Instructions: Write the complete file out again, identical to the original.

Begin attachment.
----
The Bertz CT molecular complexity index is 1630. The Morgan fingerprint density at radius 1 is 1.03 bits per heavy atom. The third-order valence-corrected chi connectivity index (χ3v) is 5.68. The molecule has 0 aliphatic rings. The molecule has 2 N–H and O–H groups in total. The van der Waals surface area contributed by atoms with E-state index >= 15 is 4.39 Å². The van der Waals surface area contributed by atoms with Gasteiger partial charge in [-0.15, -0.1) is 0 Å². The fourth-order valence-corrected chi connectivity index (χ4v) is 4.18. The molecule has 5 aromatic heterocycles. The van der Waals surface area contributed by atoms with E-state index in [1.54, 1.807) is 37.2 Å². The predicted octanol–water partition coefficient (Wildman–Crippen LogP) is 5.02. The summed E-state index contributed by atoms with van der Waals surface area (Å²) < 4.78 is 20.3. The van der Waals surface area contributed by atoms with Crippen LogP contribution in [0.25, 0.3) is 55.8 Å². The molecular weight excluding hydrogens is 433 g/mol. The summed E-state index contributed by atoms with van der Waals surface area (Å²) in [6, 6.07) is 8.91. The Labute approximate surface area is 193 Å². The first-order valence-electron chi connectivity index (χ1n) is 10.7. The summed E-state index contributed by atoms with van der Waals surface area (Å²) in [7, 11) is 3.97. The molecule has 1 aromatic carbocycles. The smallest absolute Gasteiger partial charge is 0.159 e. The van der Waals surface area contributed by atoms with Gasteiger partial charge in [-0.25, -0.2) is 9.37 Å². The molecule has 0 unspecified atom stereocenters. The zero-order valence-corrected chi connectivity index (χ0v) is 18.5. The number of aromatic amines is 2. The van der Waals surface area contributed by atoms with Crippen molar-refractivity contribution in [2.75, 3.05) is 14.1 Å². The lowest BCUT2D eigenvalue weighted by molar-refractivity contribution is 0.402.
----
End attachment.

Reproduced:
The Bertz CT molecular complexity index is 1630. The Morgan fingerprint density at radius 1 is 1.03 bits per heavy atom. The third-order valence-corrected chi connectivity index (χ3v) is 5.68. The molecule has 0 aliphatic rings. The molecule has 2 N–H and O–H groups in total. The van der Waals surface area contributed by atoms with E-state index >= 15 is 4.39 Å². The van der Waals surface area contributed by atoms with Gasteiger partial charge in [-0.15, -0.1) is 0 Å². The fourth-order valence-corrected chi connectivity index (χ4v) is 4.18. The molecule has 5 aromatic heterocycles. The van der Waals surface area contributed by atoms with E-state index in [1.54, 1.807) is 37.2 Å². The predicted octanol–water partition coefficient (Wildman–Crippen LogP) is 5.02. The summed E-state index contributed by atoms with van der Waals surface area (Å²) < 4.78 is 20.3. The van der Waals surface area contributed by atoms with Crippen LogP contribution in [0.25, 0.3) is 55.8 Å². The molecular weight excluding hydrogens is 433 g/mol. The summed E-state index contributed by atoms with van der Waals surface area (Å²) in [6, 6.07) is 8.91. The Labute approximate surface area is 193 Å². The first-order valence-electron chi connectivity index (χ1n) is 10.7. The summed E-state index contributed by atoms with van der Waals surface area (Å²) in [7, 11) is 3.97. The molecule has 1 aromatic carbocycles. The smallest absolute Gasteiger partial charge is 0.159 e. The van der Waals surface area contributed by atoms with Gasteiger partial charge in [-0.25, -0.2) is 9.37 Å². The molecule has 0 unspecified atom stereocenters. The zero-order valence-corrected chi connectivity index (χ0v) is 18.5. The number of aromatic amines is 2. The van der Waals surface area contributed by atoms with Crippen molar-refractivity contribution in [2.75, 3.05) is 14.1 Å². The lowest BCUT2D eigenvalue weighted by molar-refractivity contribution is 0.402.